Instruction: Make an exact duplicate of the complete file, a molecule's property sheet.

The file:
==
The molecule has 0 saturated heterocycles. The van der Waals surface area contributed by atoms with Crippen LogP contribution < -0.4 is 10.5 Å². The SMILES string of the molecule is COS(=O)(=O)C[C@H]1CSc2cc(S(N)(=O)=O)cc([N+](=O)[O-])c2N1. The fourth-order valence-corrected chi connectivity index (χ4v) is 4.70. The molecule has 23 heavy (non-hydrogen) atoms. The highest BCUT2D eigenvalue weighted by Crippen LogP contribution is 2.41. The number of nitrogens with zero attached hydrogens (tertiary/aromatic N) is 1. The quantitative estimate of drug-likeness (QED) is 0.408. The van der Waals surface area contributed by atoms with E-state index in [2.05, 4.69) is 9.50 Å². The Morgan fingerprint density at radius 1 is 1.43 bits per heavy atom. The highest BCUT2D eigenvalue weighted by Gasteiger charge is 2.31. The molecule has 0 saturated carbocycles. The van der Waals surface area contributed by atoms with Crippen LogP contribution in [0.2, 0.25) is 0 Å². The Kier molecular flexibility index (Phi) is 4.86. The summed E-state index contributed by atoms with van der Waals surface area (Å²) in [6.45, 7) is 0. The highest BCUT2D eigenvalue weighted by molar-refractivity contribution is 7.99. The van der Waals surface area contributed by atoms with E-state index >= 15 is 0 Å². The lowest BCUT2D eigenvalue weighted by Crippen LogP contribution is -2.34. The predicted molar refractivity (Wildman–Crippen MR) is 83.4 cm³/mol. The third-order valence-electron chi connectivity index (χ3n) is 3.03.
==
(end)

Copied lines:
The molecule has 0 saturated heterocycles. The van der Waals surface area contributed by atoms with Crippen LogP contribution < -0.4 is 10.5 Å². The SMILES string of the molecule is COS(=O)(=O)C[C@H]1CSc2cc(S(N)(=O)=O)cc([N+](=O)[O-])c2N1. The fourth-order valence-corrected chi connectivity index (χ4v) is 4.70. The molecule has 23 heavy (non-hydrogen) atoms. The highest BCUT2D eigenvalue weighted by Crippen LogP contribution is 2.41. The number of nitrogens with zero attached hydrogens (tertiary/aromatic N) is 1. The quantitative estimate of drug-likeness (QED) is 0.408. The van der Waals surface area contributed by atoms with E-state index in [2.05, 4.69) is 9.50 Å². The Morgan fingerprint density at radius 1 is 1.43 bits per heavy atom. The highest BCUT2D eigenvalue weighted by Gasteiger charge is 2.31. The molecule has 0 saturated carbocycles. The van der Waals surface area contributed by atoms with Crippen LogP contribution in [0.2, 0.25) is 0 Å². The Kier molecular flexibility index (Phi) is 4.86. The summed E-state index contributed by atoms with van der Waals surface area (Å²) in [6.45, 7) is 0. The highest BCUT2D eigenvalue weighted by molar-refractivity contribution is 7.99. The van der Waals surface area contributed by atoms with E-state index >= 15 is 0 Å². The lowest BCUT2D eigenvalue weighted by Crippen LogP contribution is -2.34. The predicted molar refractivity (Wildman–Crippen MR) is 83.4 cm³/mol. The third-order valence-electron chi connectivity index (χ3n) is 3.03.